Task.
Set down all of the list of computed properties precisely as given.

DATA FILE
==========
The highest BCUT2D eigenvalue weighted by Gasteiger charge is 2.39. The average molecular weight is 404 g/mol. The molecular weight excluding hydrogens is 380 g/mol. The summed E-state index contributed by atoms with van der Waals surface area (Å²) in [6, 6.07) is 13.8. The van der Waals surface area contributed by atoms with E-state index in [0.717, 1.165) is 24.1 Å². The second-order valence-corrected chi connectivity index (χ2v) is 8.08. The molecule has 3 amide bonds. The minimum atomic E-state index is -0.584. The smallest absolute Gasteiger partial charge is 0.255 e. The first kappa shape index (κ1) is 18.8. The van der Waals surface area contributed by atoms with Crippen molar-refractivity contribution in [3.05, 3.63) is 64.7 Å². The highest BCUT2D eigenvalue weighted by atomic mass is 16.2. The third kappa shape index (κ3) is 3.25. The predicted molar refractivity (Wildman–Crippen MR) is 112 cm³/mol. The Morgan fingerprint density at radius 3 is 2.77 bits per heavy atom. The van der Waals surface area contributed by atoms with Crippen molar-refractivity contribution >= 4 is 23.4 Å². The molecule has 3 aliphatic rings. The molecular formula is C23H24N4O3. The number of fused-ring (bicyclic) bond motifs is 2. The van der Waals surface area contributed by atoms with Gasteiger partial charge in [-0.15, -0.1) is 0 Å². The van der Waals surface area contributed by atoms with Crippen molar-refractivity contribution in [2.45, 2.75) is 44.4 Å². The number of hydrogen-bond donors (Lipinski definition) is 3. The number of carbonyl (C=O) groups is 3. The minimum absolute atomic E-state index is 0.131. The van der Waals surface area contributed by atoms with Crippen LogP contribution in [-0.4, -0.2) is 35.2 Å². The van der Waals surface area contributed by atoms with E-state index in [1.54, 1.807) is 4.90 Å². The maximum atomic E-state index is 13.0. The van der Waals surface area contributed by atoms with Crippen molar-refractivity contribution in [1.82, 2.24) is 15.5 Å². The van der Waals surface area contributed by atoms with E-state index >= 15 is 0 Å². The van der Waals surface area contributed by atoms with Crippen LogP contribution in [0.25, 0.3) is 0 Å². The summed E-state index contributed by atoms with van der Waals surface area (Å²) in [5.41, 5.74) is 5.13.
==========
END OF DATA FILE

The highest BCUT2D eigenvalue weighted by Gasteiger charge is 2.39. The average molecular weight is 404 g/mol. The molecular weight excluding hydrogens is 380 g/mol. The summed E-state index contributed by atoms with van der Waals surface area (Å²) in [6, 6.07) is 13.8. The van der Waals surface area contributed by atoms with E-state index in [0.717, 1.165) is 24.1 Å². The second-order valence-corrected chi connectivity index (χ2v) is 8.08. The molecule has 3 amide bonds. The minimum atomic E-state index is -0.584. The smallest absolute Gasteiger partial charge is 0.255 e. The first kappa shape index (κ1) is 18.8. The van der Waals surface area contributed by atoms with Crippen molar-refractivity contribution in [3.05, 3.63) is 64.7 Å². The highest BCUT2D eigenvalue weighted by atomic mass is 16.2. The third kappa shape index (κ3) is 3.25. The predicted molar refractivity (Wildman–Crippen MR) is 112 cm³/mol. The Morgan fingerprint density at radius 3 is 2.77 bits per heavy atom. The van der Waals surface area contributed by atoms with Crippen molar-refractivity contribution >= 4 is 23.4 Å². The molecule has 3 aliphatic rings. The molecular formula is C23H24N4O3. The number of fused-ring (bicyclic) bond motifs is 2. The van der Waals surface area contributed by atoms with Gasteiger partial charge in [-0.15, -0.1) is 0 Å². The van der Waals surface area contributed by atoms with Crippen molar-refractivity contribution in [2.45, 2.75) is 44.4 Å². The number of hydrogen-bond donors (Lipinski definition) is 3. The number of carbonyl (C=O) groups is 3. The minimum absolute atomic E-state index is 0.131. The van der Waals surface area contributed by atoms with Crippen LogP contribution in [-0.4, -0.2) is 35.2 Å². The van der Waals surface area contributed by atoms with E-state index in [1.54, 1.807) is 4.90 Å². The maximum atomic E-state index is 13.0. The van der Waals surface area contributed by atoms with Crippen molar-refractivity contribution in [1.82, 2.24) is 15.5 Å². The van der Waals surface area contributed by atoms with E-state index >= 15 is 0 Å². The van der Waals surface area contributed by atoms with Crippen LogP contribution in [0.25, 0.3) is 0 Å². The summed E-state index contributed by atoms with van der Waals surface area (Å²) in [5.41, 5.74) is 5.13.